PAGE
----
Tuesday, June 3, 2014

Thought for The Day - Truth in Reflection



I'm back at it; I put paint on the palette, dipped the brush in the paint and dabbed at the canvas, just a couple days ago. There were moments of guilt, confusion and wonder. The sense of opening the doors of my soul, listening to the spirit's gentle guidance and working out the mysteries of life as they wrestled in my head. When I execute "morning pages," it is an opportunity to face my insecurities, my fears, pains and my hope. But standing in front of a canvas or sitting over paper, those same feelings hover above without the same sense of power. There are no gut wrenching revelations; only quandaries, pleasant puzzles and time to quietly contemplate.

The question: if I'm at peace, why wouldn't I paint and draw regularly? Why is it I lay aside my colors and quiet reasoning to worry and fret? An answer, like a shadow perceived in the mirror, avoids full disclosure to my conscious. When faced with my "shadow-side," my tendency is to run from it, like looking in the mirror and realizing the sag of my cheeks is an indicator I'm no longer 25. I want to "solve the problem," but the "dilemma" is as much a part of me as the spirt that animates my flesh. I fear I will remain stuck in the corporate hustle; that, because of some weakness in flesh, I will continue the morning routine of going to "work," and every now and then, "squeezing in" a few minutes at the canvas. The cruelty of life: what you love, you barely have time for. But what nags at you, persists near endlessly. It sits in your bones and slowly robs you of vitality.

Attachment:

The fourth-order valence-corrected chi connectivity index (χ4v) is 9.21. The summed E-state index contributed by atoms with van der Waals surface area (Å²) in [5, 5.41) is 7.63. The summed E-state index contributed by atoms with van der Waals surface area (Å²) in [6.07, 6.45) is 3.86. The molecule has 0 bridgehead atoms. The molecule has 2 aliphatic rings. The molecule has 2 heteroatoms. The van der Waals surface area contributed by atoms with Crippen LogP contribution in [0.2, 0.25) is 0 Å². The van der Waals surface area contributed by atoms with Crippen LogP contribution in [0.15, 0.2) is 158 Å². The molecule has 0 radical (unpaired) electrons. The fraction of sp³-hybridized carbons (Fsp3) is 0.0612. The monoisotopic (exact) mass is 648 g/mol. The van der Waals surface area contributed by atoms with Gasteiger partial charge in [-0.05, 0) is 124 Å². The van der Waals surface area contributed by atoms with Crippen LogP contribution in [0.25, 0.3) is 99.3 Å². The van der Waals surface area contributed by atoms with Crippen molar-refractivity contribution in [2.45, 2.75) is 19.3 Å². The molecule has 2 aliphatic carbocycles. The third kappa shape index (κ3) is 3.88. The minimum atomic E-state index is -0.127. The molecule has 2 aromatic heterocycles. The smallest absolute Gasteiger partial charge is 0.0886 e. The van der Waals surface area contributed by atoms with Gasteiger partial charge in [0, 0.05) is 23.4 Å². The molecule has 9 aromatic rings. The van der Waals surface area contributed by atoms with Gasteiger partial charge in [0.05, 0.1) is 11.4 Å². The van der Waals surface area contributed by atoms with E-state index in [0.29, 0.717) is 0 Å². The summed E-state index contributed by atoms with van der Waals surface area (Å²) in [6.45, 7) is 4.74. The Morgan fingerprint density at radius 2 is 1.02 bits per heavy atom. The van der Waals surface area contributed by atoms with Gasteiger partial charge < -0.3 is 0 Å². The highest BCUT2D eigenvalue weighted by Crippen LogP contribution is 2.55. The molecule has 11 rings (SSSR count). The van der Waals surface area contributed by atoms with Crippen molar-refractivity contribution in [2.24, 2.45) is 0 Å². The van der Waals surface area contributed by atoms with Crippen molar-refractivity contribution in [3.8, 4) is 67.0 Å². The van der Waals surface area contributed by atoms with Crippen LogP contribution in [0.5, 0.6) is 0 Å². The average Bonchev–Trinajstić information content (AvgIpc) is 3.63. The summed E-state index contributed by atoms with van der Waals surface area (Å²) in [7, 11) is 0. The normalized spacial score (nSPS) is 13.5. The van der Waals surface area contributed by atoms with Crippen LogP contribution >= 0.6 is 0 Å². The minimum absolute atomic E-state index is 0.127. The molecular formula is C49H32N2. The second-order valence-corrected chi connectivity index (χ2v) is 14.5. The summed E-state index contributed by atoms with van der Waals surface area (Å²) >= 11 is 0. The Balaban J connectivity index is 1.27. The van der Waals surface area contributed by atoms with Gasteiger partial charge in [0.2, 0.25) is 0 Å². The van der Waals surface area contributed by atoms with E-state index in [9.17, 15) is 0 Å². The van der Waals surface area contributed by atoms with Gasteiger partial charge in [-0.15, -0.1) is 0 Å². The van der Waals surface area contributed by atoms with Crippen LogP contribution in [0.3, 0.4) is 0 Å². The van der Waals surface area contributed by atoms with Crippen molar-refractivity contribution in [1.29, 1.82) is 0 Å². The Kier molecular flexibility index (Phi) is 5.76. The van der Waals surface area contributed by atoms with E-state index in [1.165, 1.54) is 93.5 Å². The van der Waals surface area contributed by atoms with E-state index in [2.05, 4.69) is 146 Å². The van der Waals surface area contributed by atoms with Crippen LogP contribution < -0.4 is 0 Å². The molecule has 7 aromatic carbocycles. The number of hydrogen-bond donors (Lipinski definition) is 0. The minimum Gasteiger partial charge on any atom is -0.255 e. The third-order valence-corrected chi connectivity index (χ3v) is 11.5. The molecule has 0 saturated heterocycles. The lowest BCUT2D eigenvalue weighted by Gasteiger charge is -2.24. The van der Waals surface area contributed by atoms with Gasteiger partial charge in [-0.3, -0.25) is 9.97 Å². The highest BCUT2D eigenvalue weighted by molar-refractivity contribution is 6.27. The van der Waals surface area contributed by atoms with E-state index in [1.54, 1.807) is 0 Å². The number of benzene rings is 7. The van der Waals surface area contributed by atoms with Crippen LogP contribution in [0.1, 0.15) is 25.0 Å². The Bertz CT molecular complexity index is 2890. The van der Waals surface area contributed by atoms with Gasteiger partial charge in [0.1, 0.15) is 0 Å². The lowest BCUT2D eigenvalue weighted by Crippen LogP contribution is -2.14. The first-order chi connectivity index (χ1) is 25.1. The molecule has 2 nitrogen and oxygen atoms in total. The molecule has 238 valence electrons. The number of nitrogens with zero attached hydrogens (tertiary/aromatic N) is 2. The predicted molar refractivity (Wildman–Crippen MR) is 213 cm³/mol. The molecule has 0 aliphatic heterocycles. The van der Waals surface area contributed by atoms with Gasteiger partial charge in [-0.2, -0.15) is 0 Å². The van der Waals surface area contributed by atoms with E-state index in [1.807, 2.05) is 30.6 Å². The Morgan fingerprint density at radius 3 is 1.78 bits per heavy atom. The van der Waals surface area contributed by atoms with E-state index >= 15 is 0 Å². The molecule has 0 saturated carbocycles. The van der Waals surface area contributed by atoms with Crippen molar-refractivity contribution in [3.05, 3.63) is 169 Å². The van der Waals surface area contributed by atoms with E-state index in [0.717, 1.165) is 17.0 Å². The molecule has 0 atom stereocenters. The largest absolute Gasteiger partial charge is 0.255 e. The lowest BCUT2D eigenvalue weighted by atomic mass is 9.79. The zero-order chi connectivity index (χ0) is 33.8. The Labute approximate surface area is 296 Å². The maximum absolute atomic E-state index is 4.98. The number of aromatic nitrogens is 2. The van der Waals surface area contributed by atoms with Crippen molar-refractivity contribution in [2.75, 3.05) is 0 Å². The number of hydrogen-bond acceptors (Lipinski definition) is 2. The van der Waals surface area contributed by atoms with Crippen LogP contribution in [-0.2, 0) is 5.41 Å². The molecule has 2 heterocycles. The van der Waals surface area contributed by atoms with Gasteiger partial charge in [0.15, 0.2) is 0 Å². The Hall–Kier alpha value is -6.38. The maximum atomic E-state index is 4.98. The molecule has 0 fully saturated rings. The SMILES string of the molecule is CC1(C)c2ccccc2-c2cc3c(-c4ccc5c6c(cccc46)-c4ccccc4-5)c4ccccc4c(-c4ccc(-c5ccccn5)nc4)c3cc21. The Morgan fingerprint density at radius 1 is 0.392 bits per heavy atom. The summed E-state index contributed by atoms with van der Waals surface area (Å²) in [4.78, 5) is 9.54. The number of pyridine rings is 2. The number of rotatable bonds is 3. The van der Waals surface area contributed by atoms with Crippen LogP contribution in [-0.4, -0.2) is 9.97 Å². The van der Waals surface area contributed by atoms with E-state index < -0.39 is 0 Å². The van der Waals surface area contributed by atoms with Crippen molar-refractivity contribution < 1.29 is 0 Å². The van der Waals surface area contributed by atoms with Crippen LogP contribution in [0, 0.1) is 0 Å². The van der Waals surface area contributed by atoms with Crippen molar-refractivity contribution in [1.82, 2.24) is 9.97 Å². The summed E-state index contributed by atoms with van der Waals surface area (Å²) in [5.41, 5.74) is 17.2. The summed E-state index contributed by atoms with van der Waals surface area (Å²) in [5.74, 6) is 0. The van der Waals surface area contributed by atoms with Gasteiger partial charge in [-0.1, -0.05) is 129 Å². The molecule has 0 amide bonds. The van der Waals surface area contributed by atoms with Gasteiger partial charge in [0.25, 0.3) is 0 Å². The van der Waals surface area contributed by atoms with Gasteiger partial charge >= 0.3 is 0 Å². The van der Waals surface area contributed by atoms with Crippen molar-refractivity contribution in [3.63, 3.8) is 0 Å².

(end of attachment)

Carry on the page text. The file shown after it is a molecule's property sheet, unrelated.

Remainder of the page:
Hope runs eternal; this is the same guy whose mom accused of being lazy and said he would never marry or hold a full-time job. This is the same guy, who, given a chance, would stay in the bed till 10:00 am or later, as a teen. And this is the same guy who thought he might never see a tube of oil paint in his hand. This is the same guy who finds it extremely difficult to stay in bed until dawn and has to write every day. This is the same guy who silently wars against his fears, the needs of family and the incessant demands for his time. Most of the time, I lose; laundry, errands and someone else's needs take precedent. But there is always a sense of hope; at some point, I will "turn a corner," pick up my brush and give my spirit the space and time needed to set me free.